Prime health before Conceiving
After years of being careful not to become pregnant, it might seem strange abandoning the contraceptives and trying madly for a baby. Some people in this situation get pregnant at the drop of a hat but for others it takes a while before anything happens. While you're trying to conceive, it's important to look after yourself and check your diet.
Look for foods containing folic acid. Folic acid, a member of the vitamin B family, is important for a baby's development in the early weeks. It can be found in things like green vegetables, breakfast cereals and bread. You're also advised to take a folic acid supplement (0.4mgs daily)
Avoid soft cheeses, paté, and soft-boiled eggs, all of which may be contaminated with listeria, bacteria which cause food poisoning. Pregnant women are also advised to avoid eating liver and taking vitamin A tablets because of the possibility of consuming too much vitamin A which can be harmful to the head and facial features of a developing baby.
Try to stop smoking. Women who smoke during pregnancy have a greater risk of complications during labour and may have low weight babies. The nicotine you inhale is absorbed by your body and can make your baby's heart beat too fast. Carbon monoxide in cigarette smoke also affects the supply of oxygen in your blood to your baby.
Alcohol is another thing to limit. Aim for no more than one or two units once or twice a week. Bear in mind that half a pint of beer counts as one unit. A glass of wine is usually one unit but if you ask for a large glass in a pub, it is 125 mls and counts as 1.5 units.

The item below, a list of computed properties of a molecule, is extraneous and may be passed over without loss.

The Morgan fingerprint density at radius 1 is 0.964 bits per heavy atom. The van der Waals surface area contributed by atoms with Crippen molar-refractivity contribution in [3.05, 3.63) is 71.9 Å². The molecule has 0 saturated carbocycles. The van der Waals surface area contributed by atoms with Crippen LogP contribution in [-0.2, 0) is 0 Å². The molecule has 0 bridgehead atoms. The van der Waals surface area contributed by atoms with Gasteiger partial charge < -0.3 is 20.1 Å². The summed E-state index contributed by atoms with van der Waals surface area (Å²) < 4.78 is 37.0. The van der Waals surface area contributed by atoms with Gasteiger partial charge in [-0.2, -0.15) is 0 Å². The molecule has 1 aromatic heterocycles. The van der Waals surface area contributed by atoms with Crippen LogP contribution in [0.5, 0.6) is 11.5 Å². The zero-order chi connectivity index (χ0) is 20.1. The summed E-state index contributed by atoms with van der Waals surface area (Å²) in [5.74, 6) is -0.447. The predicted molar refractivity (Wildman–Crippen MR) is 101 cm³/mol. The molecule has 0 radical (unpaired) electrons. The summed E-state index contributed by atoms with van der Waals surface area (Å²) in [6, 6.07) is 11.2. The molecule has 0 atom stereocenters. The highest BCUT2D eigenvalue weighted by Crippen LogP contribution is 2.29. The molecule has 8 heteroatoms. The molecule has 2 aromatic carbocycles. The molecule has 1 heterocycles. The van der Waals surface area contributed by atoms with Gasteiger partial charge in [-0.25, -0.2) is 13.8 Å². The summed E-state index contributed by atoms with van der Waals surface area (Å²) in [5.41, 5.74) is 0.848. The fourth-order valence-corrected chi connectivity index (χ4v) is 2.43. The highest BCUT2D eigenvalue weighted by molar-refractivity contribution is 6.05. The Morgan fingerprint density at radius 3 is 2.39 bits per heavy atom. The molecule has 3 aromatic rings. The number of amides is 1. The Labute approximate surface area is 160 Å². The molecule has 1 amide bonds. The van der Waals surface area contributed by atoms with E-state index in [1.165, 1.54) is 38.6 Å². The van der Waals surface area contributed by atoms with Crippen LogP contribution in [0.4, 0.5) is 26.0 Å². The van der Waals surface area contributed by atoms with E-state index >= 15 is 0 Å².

Other things to consider:
* Rubella Have a German measles (Rubella) test before you try to get pregnant. Infection when you are pregnant can damage your baby, particularly in the first 12 weeks of pregnancy.
* Inherited conditions Take advice if you know about hereditary problems in your family, such as sickle cell anaemia or thalassaemia.
* Sexual health If either you or your partner think you are at risk from a sexually transmitted infection (STI) go to a genitourinary medicine (GUM) clinic or to your GP. Untreated STI could be passed on to your baby.
* Medicines If you take medicines tell your doctor that you are trying for a baby. Some drugs, including street (illegal) drugs, may affect the baby. If you buy over-the-counter medicines, ask the pharmacist's advice.
* The Pill When you stop the Pill, have one normal period before trying to get pregnant. It helps to date the pregnancy more accurately. Don't worry if you get pregnant sooner - it will not harm the baby.
* X-rays Avoid X-rays if you think you might be pregnant or are trying for a baby. If it is essential to have an X-ray your doctor will advise you whether to go ahead.
* Toxoplasmosis Always wash your hands after handling raw meat, wear gloves when gardening and avoid changing cat litter. There is a risk of being infected with a parasite (toxoplasmosis) that can harm a developing baby.
* Exercise The more active and fit you are, the easier it will be for you to cope with pregnancy.
Your partner's health in the months before you conceive is also important. His health affects the number of sperm he produces and their quality.
Giving up smoking also applies to your partner. Men who smoke tend to produce fewer sperm and have more damaged sperm.
Regular heavy drinking can lower the number of sperm and may damage them.
Sperm are sensitive to heat. Avoid tight trousers and underwear made from synthetic material.
Don't worry if you don't get pregnant straight away. After six months of trying, six out of ten couples will have conceived a baby. For the other four couples it will take longer. If you've been trying for over a year to get pregnant, or you are over 35 and have been trying for six months, then it is worth seeing your doctor.